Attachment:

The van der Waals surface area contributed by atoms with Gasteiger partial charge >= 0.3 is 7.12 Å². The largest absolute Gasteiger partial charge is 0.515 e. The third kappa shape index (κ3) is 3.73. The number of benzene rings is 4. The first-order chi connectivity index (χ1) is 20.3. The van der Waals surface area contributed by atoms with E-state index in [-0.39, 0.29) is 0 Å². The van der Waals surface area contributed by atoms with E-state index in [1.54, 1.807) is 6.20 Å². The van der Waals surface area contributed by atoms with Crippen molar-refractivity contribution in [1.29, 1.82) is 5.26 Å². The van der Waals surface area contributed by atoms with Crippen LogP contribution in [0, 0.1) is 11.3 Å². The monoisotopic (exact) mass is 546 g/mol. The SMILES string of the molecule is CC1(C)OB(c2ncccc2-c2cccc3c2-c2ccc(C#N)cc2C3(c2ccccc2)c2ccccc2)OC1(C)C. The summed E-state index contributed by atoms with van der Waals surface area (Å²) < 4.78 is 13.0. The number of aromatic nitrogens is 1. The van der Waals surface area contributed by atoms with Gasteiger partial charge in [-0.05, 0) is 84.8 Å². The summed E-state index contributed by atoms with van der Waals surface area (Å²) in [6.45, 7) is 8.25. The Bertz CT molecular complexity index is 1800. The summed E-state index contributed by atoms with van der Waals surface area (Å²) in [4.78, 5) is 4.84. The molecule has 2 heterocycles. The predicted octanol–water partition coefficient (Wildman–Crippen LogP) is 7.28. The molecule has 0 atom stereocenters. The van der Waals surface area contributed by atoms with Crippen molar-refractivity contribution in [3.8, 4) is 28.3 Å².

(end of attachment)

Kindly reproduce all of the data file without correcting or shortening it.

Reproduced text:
The van der Waals surface area contributed by atoms with Gasteiger partial charge >= 0.3 is 7.12 Å². The largest absolute Gasteiger partial charge is 0.515 e. The third kappa shape index (κ3) is 3.73. The number of benzene rings is 4. The first-order chi connectivity index (χ1) is 20.3. The van der Waals surface area contributed by atoms with E-state index in [-0.39, 0.29) is 0 Å². The van der Waals surface area contributed by atoms with E-state index in [1.54, 1.807) is 6.20 Å². The van der Waals surface area contributed by atoms with Crippen molar-refractivity contribution in [1.29, 1.82) is 5.26 Å². The van der Waals surface area contributed by atoms with Crippen LogP contribution in [0, 0.1) is 11.3 Å². The monoisotopic (exact) mass is 546 g/mol. The SMILES string of the molecule is CC1(C)OB(c2ncccc2-c2cccc3c2-c2ccc(C#N)cc2C3(c2ccccc2)c2ccccc2)OC1(C)C. The summed E-state index contributed by atoms with van der Waals surface area (Å²) < 4.78 is 13.0. The number of aromatic nitrogens is 1. The van der Waals surface area contributed by atoms with Gasteiger partial charge in [-0.05, 0) is 84.8 Å². The summed E-state index contributed by atoms with van der Waals surface area (Å²) in [6.45, 7) is 8.25. The Bertz CT molecular complexity index is 1800. The summed E-state index contributed by atoms with van der Waals surface area (Å²) in [4.78, 5) is 4.84. The molecule has 2 heterocycles. The predicted octanol–water partition coefficient (Wildman–Crippen LogP) is 7.28. The molecule has 0 atom stereocenters. The van der Waals surface area contributed by atoms with Crippen molar-refractivity contribution in [3.8, 4) is 28.3 Å².